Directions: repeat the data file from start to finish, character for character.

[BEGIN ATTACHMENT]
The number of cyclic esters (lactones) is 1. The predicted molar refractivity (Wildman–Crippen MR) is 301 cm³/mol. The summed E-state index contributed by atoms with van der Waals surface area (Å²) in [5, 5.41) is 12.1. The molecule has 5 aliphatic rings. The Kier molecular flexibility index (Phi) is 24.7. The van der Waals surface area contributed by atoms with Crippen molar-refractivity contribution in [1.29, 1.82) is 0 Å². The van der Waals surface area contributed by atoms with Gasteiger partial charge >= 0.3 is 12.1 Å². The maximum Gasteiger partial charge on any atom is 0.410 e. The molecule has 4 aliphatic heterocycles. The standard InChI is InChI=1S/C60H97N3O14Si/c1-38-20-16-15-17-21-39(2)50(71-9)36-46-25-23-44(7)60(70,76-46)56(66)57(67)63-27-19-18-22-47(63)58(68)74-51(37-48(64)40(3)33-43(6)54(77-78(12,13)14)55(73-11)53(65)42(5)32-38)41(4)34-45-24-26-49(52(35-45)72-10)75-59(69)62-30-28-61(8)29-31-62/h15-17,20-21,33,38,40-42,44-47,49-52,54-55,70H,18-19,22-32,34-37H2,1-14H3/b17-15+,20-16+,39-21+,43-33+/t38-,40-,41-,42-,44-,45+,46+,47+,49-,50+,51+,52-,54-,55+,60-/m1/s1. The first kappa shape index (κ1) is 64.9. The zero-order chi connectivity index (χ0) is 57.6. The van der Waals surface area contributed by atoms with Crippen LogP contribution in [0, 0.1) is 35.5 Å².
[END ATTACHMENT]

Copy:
The number of cyclic esters (lactones) is 1. The predicted molar refractivity (Wildman–Crippen MR) is 301 cm³/mol. The summed E-state index contributed by atoms with van der Waals surface area (Å²) in [5, 5.41) is 12.1. The molecule has 5 aliphatic rings. The Kier molecular flexibility index (Phi) is 24.7. The van der Waals surface area contributed by atoms with Crippen molar-refractivity contribution in [1.29, 1.82) is 0 Å². The van der Waals surface area contributed by atoms with Gasteiger partial charge >= 0.3 is 12.1 Å². The maximum Gasteiger partial charge on any atom is 0.410 e. The molecule has 4 aliphatic heterocycles. The standard InChI is InChI=1S/C60H97N3O14Si/c1-38-20-16-15-17-21-39(2)50(71-9)36-46-25-23-44(7)60(70,76-46)56(66)57(67)63-27-19-18-22-47(63)58(68)74-51(37-48(64)40(3)33-43(6)54(77-78(12,13)14)55(73-11)53(65)42(5)32-38)41(4)34-45-24-26-49(52(35-45)72-10)75-59(69)62-30-28-61(8)29-31-62/h15-17,20-21,33,38,40-42,44-47,49-52,54-55,70H,18-19,22-32,34-37H2,1-14H3/b17-15+,20-16+,39-21+,43-33+/t38-,40-,41-,42-,44-,45+,46+,47+,49-,50+,51+,52-,54-,55+,60-/m1/s1. The first kappa shape index (κ1) is 64.9. The zero-order chi connectivity index (χ0) is 57.6. The van der Waals surface area contributed by atoms with Crippen LogP contribution in [0, 0.1) is 35.5 Å².